Wednesday, April 03, 2019

One Big Gun, and Other Surprises Along DC's Waterfront

Everytime I think I've exhausted DC's esoterica, I'm reminded just how packed with random stuff this city is. Next time you're at a Nats Game, consider taking a less than a mile stroll along the pristine Anacostia Riverwalk Trail to 38.871800,-76.994906. Standing at these coordinates you'll be able to glimpse some truly remarkable Military hardware.

There's a Vietnam era Swift Boat you can approach and inspect:

Swift Boats have an unlikely origin story and played a critical role in Vietnam:

The U.S. Navy found what they were looking for in the Gulf of Mexico. Oil rig workers off the coast of Louisiana and Texas were shuttled to and from the rigs in strong aluminum boats built by Seward Seacraft Company of Louisiana. The taxi boats were sturdy, quiet and with a draft of 3 ½ feet, powered by two diesel engines with twin screws and speeds up to 28 knots. With the addition of weapons and living amenities, they were the perfect craft for patrolling the waterways of Vietnam.
...
Swift boats patrolled the waterways, interrupted enemy supply lines, and participated in complex insertion and extraction operations, while enduring monsoons, riverbank ambushes, mines laid by the Viet Cong, and difficult nighttime operations. Swift boat Sailors brought the naval fight inland and had a decisive role in the fight against the Viet Cong.

There's also the conning tower of the USS Balao, a WWII submarine. Despite earning 9 battle stars while operating during WWII, the sub's claim to fame is related to its movie, not military, career.

It’s real claim to fame came when Balao starred in the popular war comedy Operation Petticoat alongside Cary Grant.

The role itself was a little self-effacing. In the movie a Japanese bomber damages Balao and the submariners repairing it find they have nothing but red and white anti-corrosive paint. When they patch the sub up the gleaming new paint job is hot pink.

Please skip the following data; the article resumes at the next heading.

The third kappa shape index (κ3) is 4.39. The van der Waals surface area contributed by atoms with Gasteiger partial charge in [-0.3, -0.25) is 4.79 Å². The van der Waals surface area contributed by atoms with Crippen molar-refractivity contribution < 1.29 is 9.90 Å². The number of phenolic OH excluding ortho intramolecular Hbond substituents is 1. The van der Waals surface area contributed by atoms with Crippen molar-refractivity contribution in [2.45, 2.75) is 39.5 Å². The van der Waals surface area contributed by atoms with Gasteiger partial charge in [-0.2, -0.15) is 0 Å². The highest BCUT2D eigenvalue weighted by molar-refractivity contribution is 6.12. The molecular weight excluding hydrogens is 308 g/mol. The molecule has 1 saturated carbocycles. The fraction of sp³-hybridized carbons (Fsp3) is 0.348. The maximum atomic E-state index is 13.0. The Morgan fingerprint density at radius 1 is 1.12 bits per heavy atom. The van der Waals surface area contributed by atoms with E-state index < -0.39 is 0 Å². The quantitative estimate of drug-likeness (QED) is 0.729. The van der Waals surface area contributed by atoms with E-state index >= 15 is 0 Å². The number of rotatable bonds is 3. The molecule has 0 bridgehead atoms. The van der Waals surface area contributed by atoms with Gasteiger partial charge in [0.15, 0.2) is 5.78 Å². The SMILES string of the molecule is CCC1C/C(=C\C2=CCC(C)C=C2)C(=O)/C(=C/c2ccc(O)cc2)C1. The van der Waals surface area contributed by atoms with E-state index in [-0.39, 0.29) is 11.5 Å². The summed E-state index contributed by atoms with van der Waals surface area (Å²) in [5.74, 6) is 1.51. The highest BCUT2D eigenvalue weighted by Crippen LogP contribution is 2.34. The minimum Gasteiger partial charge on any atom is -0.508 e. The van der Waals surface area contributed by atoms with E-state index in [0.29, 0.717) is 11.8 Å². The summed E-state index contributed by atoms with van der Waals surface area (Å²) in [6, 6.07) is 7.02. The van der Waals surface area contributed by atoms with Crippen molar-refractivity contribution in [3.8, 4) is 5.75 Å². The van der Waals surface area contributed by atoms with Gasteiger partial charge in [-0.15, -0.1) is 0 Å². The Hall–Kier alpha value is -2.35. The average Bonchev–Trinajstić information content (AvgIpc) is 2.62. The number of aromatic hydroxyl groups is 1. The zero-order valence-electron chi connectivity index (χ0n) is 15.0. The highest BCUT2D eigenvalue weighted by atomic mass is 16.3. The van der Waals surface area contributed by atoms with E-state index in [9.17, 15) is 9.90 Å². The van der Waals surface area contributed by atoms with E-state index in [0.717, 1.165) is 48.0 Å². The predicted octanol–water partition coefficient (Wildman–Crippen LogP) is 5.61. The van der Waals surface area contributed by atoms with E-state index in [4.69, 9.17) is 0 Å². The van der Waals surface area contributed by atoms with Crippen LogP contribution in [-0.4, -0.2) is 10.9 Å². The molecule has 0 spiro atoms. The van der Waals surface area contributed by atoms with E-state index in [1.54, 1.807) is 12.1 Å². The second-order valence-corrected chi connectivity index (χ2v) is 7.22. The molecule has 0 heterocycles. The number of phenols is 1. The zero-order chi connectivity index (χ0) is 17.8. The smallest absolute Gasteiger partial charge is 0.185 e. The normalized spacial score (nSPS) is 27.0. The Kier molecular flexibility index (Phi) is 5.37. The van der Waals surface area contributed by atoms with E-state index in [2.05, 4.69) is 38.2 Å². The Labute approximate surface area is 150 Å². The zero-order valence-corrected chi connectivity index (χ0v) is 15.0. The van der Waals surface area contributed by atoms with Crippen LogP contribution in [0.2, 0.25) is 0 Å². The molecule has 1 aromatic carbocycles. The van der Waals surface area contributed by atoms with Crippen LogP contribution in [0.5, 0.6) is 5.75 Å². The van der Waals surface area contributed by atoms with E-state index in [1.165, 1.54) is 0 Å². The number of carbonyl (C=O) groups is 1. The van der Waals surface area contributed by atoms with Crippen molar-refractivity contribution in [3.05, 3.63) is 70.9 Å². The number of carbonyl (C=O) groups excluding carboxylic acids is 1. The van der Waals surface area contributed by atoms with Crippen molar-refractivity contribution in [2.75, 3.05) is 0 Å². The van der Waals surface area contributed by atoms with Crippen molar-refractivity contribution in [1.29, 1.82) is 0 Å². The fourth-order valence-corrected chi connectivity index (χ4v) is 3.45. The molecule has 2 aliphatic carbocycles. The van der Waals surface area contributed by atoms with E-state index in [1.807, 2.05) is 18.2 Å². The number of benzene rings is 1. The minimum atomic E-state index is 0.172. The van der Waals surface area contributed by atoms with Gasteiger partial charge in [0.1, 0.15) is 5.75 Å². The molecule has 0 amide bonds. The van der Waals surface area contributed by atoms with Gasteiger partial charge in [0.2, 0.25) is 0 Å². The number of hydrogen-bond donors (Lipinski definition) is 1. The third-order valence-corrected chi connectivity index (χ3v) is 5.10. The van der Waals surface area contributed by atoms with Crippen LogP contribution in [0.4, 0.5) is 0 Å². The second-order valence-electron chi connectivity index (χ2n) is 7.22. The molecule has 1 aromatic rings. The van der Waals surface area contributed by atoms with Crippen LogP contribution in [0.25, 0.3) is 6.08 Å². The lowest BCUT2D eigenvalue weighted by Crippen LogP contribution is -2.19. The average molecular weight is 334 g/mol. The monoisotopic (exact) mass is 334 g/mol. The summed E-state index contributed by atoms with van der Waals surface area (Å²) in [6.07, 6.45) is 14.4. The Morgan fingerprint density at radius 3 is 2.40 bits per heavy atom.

Audiences in 1959 screamed with delight at the prospect. The battle-hardened old sea salts of the U.S. Navy in pink? It was unthinkable. “We blushed when we asked for it and almost fainted when the Navy said okay,” the films producer explained in 1959.

Perhaps the most remarkable benefit of taking this walk is the opportunity to see "one of the largest artillery pieces in the world." That's right, parked among other employee vehicles is one of the few surviving World War I Railroad Guns. The 14"/50 caliber gun was originally deployed on battleships, but was mounted on a railroad car to help the Allies compete with German artillery superiority.

Mounting a big 'ol gun on a railroad car wasn't a WWI invention. This approach to fire superiority was conjured up during the Civil War:

The “railroad battery” was first used in Maj. Gen. George B. McClellan’s Peninsula campaign in 1862. Confederates bolted a 32-pounder Brooke naval rifle to a flatcar protected by an iron casemate, the finished car looking much like a land version of the ironclad CSS Virginia. It engaged in artillery duels before the Battle of Fair Oaks.

The Union used similar railroad mountings during the 1864 siege of Petersburg. The most famous of these was Dictator, a thirteen-inch seacoast mortar on an eight-wheeled flatcar. Lobbing 218-pound shells as far as forty-two hundred yards, this behemoth bombarded Southern batteries and bombproofs with telling effect.

While the lifespan of Railway Guns was relatively brief, for a time they were a dominant force:

Before the rise of bombers, missiles, and precision munitions, investments in railroad guns were perhaps justified. In World War I, the guns frequently proved to be fort-cracking artillery par excellence, and superb for long-range bombardment. By the 1930s, their days were numbered: armed forces turned to air power to shatter fortresses (and the guns themselves); to drop paratroops behind fortified lines; and to sever rail links, the guns’ umbilical cord. Ponderous size, camouflage difficulties, and logistical constraints all made the guns vulnerable to air attack. While a viable role remained for cannon artillery on many battlefields into the early twenty-first century, World War II’s end rang the death knell for super-heavy artillery, of which the railroad gun marked the apotheosis.

So did I find it, DC's most unusual site? Knowing this city, not by a longshot.

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